If the design and construction team do not address the details prior to development of the control program, then most of these details will be addressed in response to a start-up or operational problem; a reactive and potentially costly approach. Scenarios include:

       The problem will be caught and corrected by an experienced controls programmer but will not be documented in the project construction documents.

       The problem will be caught by an experienced controls programmer but will not be corrected without a change-order from the Owner. If the Owner does not issue the change order, then the sequence will be programmed incorrectly.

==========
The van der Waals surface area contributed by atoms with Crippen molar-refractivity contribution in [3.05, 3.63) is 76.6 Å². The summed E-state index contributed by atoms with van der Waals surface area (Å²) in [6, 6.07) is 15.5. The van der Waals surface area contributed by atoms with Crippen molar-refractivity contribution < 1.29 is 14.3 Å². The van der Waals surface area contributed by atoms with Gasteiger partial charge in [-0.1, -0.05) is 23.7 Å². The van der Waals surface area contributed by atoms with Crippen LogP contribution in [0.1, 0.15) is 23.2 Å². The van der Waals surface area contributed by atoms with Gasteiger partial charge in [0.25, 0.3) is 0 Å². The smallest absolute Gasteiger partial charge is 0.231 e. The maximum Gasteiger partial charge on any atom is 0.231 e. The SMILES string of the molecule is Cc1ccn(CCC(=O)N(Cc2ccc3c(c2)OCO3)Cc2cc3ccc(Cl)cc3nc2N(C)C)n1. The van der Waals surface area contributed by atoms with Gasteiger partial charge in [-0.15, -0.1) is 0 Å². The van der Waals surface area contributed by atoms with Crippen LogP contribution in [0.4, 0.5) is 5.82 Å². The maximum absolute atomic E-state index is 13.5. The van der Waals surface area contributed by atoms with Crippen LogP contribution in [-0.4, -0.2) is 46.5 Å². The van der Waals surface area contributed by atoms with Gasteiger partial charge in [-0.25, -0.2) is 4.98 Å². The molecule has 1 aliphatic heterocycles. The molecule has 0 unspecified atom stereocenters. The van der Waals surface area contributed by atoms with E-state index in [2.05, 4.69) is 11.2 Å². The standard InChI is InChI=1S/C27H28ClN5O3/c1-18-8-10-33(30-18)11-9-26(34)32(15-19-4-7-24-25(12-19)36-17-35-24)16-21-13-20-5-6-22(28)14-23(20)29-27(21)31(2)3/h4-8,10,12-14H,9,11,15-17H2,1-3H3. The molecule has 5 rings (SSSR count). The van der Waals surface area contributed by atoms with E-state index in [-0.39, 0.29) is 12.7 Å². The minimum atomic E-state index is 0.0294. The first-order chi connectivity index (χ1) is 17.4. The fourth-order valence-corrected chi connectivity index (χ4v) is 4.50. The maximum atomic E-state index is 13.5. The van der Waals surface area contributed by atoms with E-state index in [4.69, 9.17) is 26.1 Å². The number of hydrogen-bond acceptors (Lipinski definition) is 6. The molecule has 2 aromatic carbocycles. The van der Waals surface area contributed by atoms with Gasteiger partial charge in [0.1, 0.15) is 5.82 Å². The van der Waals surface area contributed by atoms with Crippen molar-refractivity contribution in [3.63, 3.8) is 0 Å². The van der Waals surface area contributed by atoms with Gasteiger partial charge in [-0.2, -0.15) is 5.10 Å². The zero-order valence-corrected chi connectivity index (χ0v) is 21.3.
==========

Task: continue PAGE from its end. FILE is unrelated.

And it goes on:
A less experienced programmer who wonít recognize the problem will program the sequence as written.

       The commissioning provider will catch the problem during functional testing. Correction may require a change order.

       If the functional testing plan does not identify the problem, then the problem will most likely show up as an operational issue.

The bottom line is that creating a detailed system-oriented sequence of operation is important for a successful commissioning process. This sequence will provide a firm basis for functional testing, the systems manual, and a re-commissioning plan, all of which are important parts of the commissioning process.